Natural resources are the foundation for our lives and lifestyles.
What would our lives be like without mining? Imagine a world without transportation such as jet planes or railroads, without communications such as cell phones or radar, without decorative items such as art or jewelry, without buildings such as skyscrapers or parking garages, without defense systems items such as missiles or submarines, without medical care items such as X-rays or surgical tools. We wouldn’t have any of these things without mining and minerals.
Description: Titanium is a strong lightweight metal often used in airplanes. When titanium combines with oxygen, it forms titanium dioxide (TiO2), a brilliant white pigment used in paint, paper, and plastics. Major deposits of titanium minerals are found in Australia, Canada, India, Norway, South Africa, Ukraine, and the United States. The sample in the photo is a mineral collector’s specimen of titanite (or sphene). However, it is not typical of the black sands often used to produce titanium metal or TiO2 pigment.
Name: Titanium was named by M.H. Klaproth after Titans. The Titans were the giant sons of Uranus and Gaea. They set out to rule heaven, but were defeated by Zeus. Although the name seems quite appropriate, it was not meant to impart any particular meaning.
Sources: Titanium is found in many minerals. Ilmenite (FeTiO3) and rutile (TiO2) are the most important sources of titanium. Ilmenite provides about 90% of the titanium used every year. It is estimated that the resources of ilmenite in the world contain 1 billion tons of titanium dioxide. The estimated resources of rutile in the world contain about 230 million tons of titanium dioxide.
Rutile and ilmenite are extracted from sands that may contain only a few percent by weight of these minerals. After the valuable minerals are separated, the remaining sands are returned to the deposit and the land recultivated. In the United States, titanium-rich sands are mined in Florida and Virginia.
Even though the United States mines and processes titanium and titanium dioxide, it still imports significant amounts of both. Metallic titanium is imported from Russia (36%), Japan (36%), Kazakhstan (25%), and other nations (3%). TiO2 pigment for paint is imported from Canada (33%), Germany (12%), France (8%), Spain (6%), and other nations (36%).
Uses: Most titanium is used in its oxide form. TiO2 is a white pigment used in paint, varnishes and lacquers (49%), plastics (25%), paper (16%), and other products such as fabrics, printing inks, roofing granules, and special coated fabrics.
Titanium is lighter than steel but still is very strong. It also has a very high melting temperature. These physical properties make titanium and titanium alloys (an alloy is a mixture of metals) very useful in the aerospace industry where it is mostly used to make engines and structural components for airplanes, satellites, and spacecraft. An estimated 60% of metallic titanium is used in the aerospace industry. The remaining 40% is used in a number of other areas that require titanium’s unique properties.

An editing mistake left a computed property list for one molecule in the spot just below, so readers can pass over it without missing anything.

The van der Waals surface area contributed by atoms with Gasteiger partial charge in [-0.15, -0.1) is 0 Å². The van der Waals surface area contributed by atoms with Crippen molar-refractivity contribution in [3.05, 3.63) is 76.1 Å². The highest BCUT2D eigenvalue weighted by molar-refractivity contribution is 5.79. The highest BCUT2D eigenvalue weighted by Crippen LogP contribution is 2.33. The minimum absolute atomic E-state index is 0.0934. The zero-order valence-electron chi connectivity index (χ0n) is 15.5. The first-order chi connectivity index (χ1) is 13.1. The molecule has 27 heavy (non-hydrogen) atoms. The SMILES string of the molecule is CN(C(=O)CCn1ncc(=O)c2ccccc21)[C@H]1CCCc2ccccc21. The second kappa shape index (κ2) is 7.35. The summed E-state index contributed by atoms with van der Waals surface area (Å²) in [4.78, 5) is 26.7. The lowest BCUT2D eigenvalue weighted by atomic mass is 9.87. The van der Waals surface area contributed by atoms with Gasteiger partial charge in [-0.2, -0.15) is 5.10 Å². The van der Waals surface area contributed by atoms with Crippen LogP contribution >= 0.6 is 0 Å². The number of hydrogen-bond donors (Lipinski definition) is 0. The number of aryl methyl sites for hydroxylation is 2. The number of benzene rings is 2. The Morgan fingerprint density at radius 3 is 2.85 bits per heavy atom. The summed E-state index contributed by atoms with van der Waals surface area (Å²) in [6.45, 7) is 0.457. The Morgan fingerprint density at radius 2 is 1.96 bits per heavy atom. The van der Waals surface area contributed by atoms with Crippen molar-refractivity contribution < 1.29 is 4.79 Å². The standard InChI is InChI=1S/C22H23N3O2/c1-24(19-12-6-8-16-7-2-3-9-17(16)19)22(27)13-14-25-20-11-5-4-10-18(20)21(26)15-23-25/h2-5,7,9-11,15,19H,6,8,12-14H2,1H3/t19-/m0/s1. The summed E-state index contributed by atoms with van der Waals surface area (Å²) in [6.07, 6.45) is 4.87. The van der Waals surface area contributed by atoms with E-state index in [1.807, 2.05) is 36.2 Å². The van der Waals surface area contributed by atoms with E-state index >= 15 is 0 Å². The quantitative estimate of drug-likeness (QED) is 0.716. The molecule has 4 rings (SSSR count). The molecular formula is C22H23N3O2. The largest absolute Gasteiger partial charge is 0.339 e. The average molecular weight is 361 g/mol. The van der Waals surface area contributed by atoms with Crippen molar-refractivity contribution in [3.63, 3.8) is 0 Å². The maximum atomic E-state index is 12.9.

For example, one physical property of titanium is that it is very resistant to corrosion. Since it is very resistant to corrosion by seawater, it is used to make propeller shafts and other ship parts that will be exposed to ocean water. For medial uses, titanium is considered to be bio-compatible and often is used to make joint replacement parts such as hip joints. Because of its strength, it is also used to make armor plated vehicles for the military. Titanium is also used to produce silvery-white sparks in some fireworks.
Substitutes and Alternative Sources: There are few good substitutes for titanium for its aerospace uses. Substituting other metals for titanium usually results in alloys that are not as lightweight or as strong as titanium alloys. For applications that require corrosion resistance, titanium alloys compete with nickel, stainless steel, and zirconium alloys.
As a white pigment, TiO2’s brightness and opacity are nearly unsurpassed. However, a number of less expensive compounds can be used to substitute or reduce the amount of titanium dioxide needed. These alternative materials include calcium carbonate, the mineral talc, and the clay kaolin.
Background: In 1791, the Reverend William Gregor, an English clergyman and mineralogist, reported that he had discovered a magnetic black sand near the beaches of Cornwall, England. The mineral was named menachanite after the local parish of Menaccan. A few years after Gregor’s discovery, M.H. Klaproth, a German chemist, separated TiO2 from the mineral rutile. Klaproth named the new element titanium after the giants of Greek mythology. In 1825, J.J. Berzelius, a Swedish chemist, performed a crude separation of titanium metal. However, it was not until 1910 that M.A. Hunter, an American chemist, produced pure titanium. W.J. Kroll patented his method for producing titanium metal in 1938. Coincidently, commercial production of titanium metal and TiO2 pigment began in the 1940s.
Titanium is a hard, silvery-gray metallic element. Its atomic number is 22 and its symbol is Ti. It is the 9th most common element in the Earth’s crust. It also is found in meteorites, the moon, and the sun.
Titanium metal has a number of useful physical properties. It is very resistant to corrosion. It is hard, has a high melting temperature, and is lightweight. Its strength is similar to steel, but is 45% lighter. Titanium alloys can be twice as strong as aluminum alloys.
Titanium has no known nutritional benefit for animals. It does, however, have some slight benefits for plant health. Titanium has been found to be very compatible with the human body and is often used in surgical instruments and medical implants. Titanium is the only element that will burn in a pure nitrogen atmosphere.